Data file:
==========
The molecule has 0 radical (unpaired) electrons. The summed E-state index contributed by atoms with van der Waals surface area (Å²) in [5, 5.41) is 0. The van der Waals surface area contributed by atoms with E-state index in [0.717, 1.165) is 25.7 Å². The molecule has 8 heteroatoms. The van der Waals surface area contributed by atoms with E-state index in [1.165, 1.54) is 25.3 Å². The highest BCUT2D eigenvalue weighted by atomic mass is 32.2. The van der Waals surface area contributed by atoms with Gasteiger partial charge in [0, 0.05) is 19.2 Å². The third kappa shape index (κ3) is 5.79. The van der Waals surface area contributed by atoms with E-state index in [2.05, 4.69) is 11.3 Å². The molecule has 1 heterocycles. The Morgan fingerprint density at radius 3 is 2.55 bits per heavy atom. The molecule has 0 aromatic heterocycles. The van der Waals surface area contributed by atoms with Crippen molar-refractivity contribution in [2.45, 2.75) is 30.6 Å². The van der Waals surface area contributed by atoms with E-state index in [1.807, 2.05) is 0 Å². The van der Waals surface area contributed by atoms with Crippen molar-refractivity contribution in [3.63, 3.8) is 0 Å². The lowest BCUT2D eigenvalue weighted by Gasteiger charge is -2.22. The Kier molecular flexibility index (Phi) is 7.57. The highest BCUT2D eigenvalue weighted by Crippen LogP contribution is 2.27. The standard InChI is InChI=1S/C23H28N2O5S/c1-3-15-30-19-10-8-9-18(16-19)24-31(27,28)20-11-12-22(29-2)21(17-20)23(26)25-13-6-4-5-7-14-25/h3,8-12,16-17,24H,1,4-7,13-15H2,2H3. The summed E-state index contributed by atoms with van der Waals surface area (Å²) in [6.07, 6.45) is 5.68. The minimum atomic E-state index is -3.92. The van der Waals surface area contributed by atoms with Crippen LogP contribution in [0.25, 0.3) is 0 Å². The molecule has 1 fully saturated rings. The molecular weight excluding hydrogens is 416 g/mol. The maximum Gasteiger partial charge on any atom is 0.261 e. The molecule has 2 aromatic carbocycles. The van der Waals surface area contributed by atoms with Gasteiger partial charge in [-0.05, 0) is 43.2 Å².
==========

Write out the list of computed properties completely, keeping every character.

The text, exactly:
The molecule has 0 radical (unpaired) electrons. The summed E-state index contributed by atoms with van der Waals surface area (Å²) in [5, 5.41) is 0. The van der Waals surface area contributed by atoms with E-state index in [0.717, 1.165) is 25.7 Å². The molecule has 8 heteroatoms. The van der Waals surface area contributed by atoms with E-state index in [1.165, 1.54) is 25.3 Å². The highest BCUT2D eigenvalue weighted by atomic mass is 32.2. The van der Waals surface area contributed by atoms with Gasteiger partial charge in [0, 0.05) is 19.2 Å². The third kappa shape index (κ3) is 5.79. The van der Waals surface area contributed by atoms with E-state index in [2.05, 4.69) is 11.3 Å². The molecule has 1 heterocycles. The Morgan fingerprint density at radius 3 is 2.55 bits per heavy atom. The molecule has 0 aromatic heterocycles. The van der Waals surface area contributed by atoms with Crippen molar-refractivity contribution in [2.45, 2.75) is 30.6 Å². The van der Waals surface area contributed by atoms with E-state index in [1.807, 2.05) is 0 Å². The van der Waals surface area contributed by atoms with Crippen molar-refractivity contribution in [3.63, 3.8) is 0 Å². The lowest BCUT2D eigenvalue weighted by Gasteiger charge is -2.22. The Kier molecular flexibility index (Phi) is 7.57. The highest BCUT2D eigenvalue weighted by Crippen LogP contribution is 2.27. The standard InChI is InChI=1S/C23H28N2O5S/c1-3-15-30-19-10-8-9-18(16-19)24-31(27,28)20-11-12-22(29-2)21(17-20)23(26)25-13-6-4-5-7-14-25/h3,8-12,16-17,24H,1,4-7,13-15H2,2H3. The summed E-state index contributed by atoms with van der Waals surface area (Å²) in [6.07, 6.45) is 5.68. The minimum atomic E-state index is -3.92. The van der Waals surface area contributed by atoms with Crippen LogP contribution in [0.25, 0.3) is 0 Å². The molecule has 1 fully saturated rings. The molecular weight excluding hydrogens is 416 g/mol. The maximum Gasteiger partial charge on any atom is 0.261 e. The molecule has 2 aromatic carbocycles. The van der Waals surface area contributed by atoms with Gasteiger partial charge in [-0.05, 0) is 43.2 Å².